Friday, October 30, 2009
One of the most legendary books in the history of the self-help genre is Louise Hay's You Can Heal Your Life. Originally self-published, it went on to become a mammoth bestseller and the source of Ms. Hay's business and publishing empire. And, in more recent years, it has broken new ground by becoming the first self-help book to be turned into a full-length motion picture.
The book is pretty much run-of-the-mill New Thought. At the time of its writing Louise Hay was a popular Science of Mind minister, and her book and career would probably have faded into obscurity under normal circumstances. But something extraordinary happened. The AIDS crisis began, and Louise Hay, with her slightly raunchy and matter-of-fact manner, her mysterious background and her frank acceptance of gay and lesbian people, became the spiritual inspiration to thousands of men who were dying from that terrible disease. Suddenly, Hay and her little book were an intrinsic part of a social and cultural moment that caught up some of the greatest and most creative minds of a generation. Leading her famous "Hay Ride" healing sessions which were packed to the rafters with gay men, Louise Hay became the first major religious figure who addressed the AIDS problem directly, and treated people with AIDS with dignity and compassion. Hers was a lone voice for some years, and her personal bravery and integrity have been, I feel, forgotten in recent years. In the early 80s very few people were saying it was alright to be gay, and this elderly lady-minister, with her old-fashioned New Thought ideas and quaint little book, was a lonely voice in the wilderness.
You Can Heal Your Life became mainstream, of course, and was for many years - and remains - a bestseller. Hay was one of the first to see the possibility of new forms of media, and released many cassettes of her meditations and other work.
The book is beautifully, if simply, written, and Hay has a great gift for getting her ideas across. She has been criticised and lampooned mercilessly over the years, but she has gone from strength to strength, becoming a powerful publishing industry tycoon with her own company Hay House, which has made the careers of many others in the self-help and metaphysical fields.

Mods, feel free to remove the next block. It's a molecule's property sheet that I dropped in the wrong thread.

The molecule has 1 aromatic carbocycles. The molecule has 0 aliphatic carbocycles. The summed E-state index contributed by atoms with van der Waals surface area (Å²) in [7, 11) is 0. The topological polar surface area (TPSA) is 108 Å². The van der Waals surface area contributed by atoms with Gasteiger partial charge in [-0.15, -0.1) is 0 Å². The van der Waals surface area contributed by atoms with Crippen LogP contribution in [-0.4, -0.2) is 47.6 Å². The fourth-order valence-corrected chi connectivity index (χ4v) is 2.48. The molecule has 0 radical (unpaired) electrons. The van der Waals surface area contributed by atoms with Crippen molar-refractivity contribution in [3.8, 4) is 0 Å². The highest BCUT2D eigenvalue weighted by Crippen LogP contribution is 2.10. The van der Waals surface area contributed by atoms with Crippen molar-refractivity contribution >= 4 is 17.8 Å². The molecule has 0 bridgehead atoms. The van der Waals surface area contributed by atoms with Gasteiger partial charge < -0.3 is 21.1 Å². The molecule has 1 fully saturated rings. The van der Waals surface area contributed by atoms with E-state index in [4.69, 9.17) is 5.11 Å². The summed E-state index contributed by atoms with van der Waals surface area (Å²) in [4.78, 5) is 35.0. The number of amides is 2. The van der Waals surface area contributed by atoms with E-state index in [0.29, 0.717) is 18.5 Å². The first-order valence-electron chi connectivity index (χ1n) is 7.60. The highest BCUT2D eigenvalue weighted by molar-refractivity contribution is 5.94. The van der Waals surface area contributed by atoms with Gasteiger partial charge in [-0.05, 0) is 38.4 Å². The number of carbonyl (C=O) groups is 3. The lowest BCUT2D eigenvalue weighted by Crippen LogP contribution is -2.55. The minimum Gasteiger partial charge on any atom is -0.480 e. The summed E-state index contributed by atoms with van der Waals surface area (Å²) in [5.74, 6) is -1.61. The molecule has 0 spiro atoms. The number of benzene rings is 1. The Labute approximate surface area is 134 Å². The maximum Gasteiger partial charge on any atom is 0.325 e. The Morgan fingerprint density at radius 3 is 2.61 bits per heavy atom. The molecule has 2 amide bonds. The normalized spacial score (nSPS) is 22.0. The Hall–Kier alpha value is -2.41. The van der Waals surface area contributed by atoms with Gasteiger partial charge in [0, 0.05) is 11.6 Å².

Indeed, Hay has never really written another book - her entire philosophy was so succinctly and so prefectly expressed in You Can Heal Your Life. Other books have been printed, but they are really just transcriptions of her talks and workshops, as any avid listener to her audio material can soon discover.
It makes for fun reading, and is frequently outrageous. She uses a male prostitute as an example of how to apply prosperity thinking, for example, and she suggests that people should masturbate when they feel a migraine coming on. The book consciously addresses itself to actors, artist, writers and other creative types, proving that Ms. Hay, writing from LA, knew who her core clientele would be.
But the fact remains that it is one of the most seminal and culturally influential self-help books ever to be written, and new generations of readers are constantly discovering it. Her simple prose and clear thinking make the book much more accessible than other New Thought classics, and her message of love and self-acceptance seems to continue to strike a chord in the public imagination.
Wednesday, October 28, 2009
One of the most substantial studies of self-help books, and certainly the most recent, is Micki McGee's engaging Self-Help, Inc.
McGee is an academic, and takes a thoroughly academic approach to her analysis of self-help books. Her critique seems to be informed by Marxist theory, and he basic thesis is that self-help books mostly encourage workers to accept poor wages and working conditions, and to blame themselves for these material shortcomings.
While I don't necessarily agree with McGee's thesis (though she certainly argues it convincingly, and I think that many of her assertions are valid), I love her passion for the genre, and the degree to which it fascinates her.
The book is well-written, and superbly referenced and argued. As an academic resource it is faultless, and is certainly the main critical reference point for my own PhD.
McGee is most interesting when she talks about the different ways work is conceived in the literature of self-help. Along with Weber (who she seems to have a real understanding of), she says that the older Western notions of religious vocation and calling were transferred in the Protestant world to the areas of work and moneymaking. She sees mystical overtones in Nelson Bolles' What Colour is Your Parachute, and provides an interesting analysis of Julia Cameron and The Artist's Way (a book that interests me because of its overtly religious rhetoric).